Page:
When Your Values Are Baked Into Your Value Proposition
At SxSW this year, I enjoyed a deep conversation with Dave Fleet @DaveFleet about the new offer that Terry St. Marie (@Starbucker) and I are launching. I was telling him how we’re applying the SOBCon models and masterminds method to build high-performance leadership influence teams who
- guide their decision making with high loyalty customer values and a high ROI value proposition.
- get to innovative ideas through that balanced customer-company foundation.
- can make that innovation reality through influence — by showing the benefit of doing it to peer employees, senior managers, and customers
Needless to say I was quite passionate. I’ve been working on getting this enterprise offer exactly right for about 3 years.
Then Dave said something like this to me, “So who will be your key market? I would think that with so many companies in Chicago you might never have to leave.”
I said, “My market will be people, like you, who get what I’m saying as quickly as you did.”
Be a Magnet Not a Missionary
What being in an emerging market like social media and building an event like SOBCon has taught me is that I’d rather be a magnet than a missionary.
According to Dictionary.com, a missionary is “a person strongly in favor of a program, set of principles, etc., who attempts to persuade or convert others.” He or she has to educate, evangelize, relay information about a particular set of beliefs to others who do not hold those beliefs.
A missionary considers every person in a given group or location a possible client and thus, has to turn disinterested folks, nonbelievers, and skeptics into converts. The very nature of disinterested, nonbelieving, and skeptical folks is that they don’t value or trust what the missionary does. They aren’t likely to pay for what they didn’t want, don’t trust, and didn’t value from the start.
The missionary has to offer a new belief system that gives disinterested folks, nonbelievers, and skeptics a reason to want to convert. At the same time that missionary has to establish a relationship of trust and communicate the value of his or her work. If the missionary succeeds, it’s a sale, but that’s only the first battle. Converts don’t always stay converted especially in times of stress. When a crisis occurs or difficult decision crops up, the missionary has to do the conversion work over again.
A magnet has a much easier time. According to the World Dictionary, a magnet is a person or thing that exerts a great attraction. We find people who think in the same ways we do attractive and smart (and those who don’t think as we do are less attractive because they seem to be not so smart or are being difficult.)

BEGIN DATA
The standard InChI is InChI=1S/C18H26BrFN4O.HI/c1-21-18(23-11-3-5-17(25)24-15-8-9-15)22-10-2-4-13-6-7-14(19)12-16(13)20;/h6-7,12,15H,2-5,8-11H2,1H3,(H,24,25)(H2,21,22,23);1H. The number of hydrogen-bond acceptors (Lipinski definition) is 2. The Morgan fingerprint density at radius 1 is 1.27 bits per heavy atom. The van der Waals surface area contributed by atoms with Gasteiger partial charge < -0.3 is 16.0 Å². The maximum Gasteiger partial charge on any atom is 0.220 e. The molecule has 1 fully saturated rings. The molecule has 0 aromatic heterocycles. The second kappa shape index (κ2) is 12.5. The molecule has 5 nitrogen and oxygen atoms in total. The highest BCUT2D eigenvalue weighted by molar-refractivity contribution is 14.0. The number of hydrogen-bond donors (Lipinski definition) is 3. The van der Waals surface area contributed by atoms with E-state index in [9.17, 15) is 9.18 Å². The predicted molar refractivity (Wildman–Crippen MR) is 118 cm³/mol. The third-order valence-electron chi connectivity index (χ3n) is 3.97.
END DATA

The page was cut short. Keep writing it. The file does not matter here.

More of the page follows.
When we have an offer we believe in our bones that we can deliver with highest standards to the benefit of the people we serve, the folks who understand their needs and value what we offer will recognize it immediately. No conversion necessary. If you take the magnet metaphor seriously, it’s our unlike poles — our solution to their need — that forms the true bond. However it’s the magnetic field of immediately clear communication, like values, aligned standards and goals that attracts the ones that fit and repels those that don’t.
A magnetic person only shares his or her offer with people he or she respects and trusts. When someone of value joins the conversation it’s easy to mention there’s a new offer and let the other person open the door. Then the conversation isn’t about conversion or education, it’s an invitation. The magnet can learn more about the valued friend’s needs and goals, and the valued friend can learn more about what the offer is. The trust and open communication leads to a variety of connections that might be moving forward on that offer, new introductions and referrals, or entirely new ideas that spark in the moment.
If you have to convince or convert someone to work with you, you’ll be convincing and converting every time you make a decision. If you have to explain why what you do is valuable and worth the price more than once, move on.
It’s easier, faster, more meaningful to be a magnet. And the people attracted to what you do actually value your work. A magnet starts with a bond of trust that a missionary doesn’t. The client who values and trusts you will value your work and trust your decisions. That’s why the client who doesn’t value and trust you is always more work (and never worth the price of admission no matter where you set it.)
Is your business thinking like a magnet or a missionary?
–ME “Liz” Strauss
Work with Liz on your business!!
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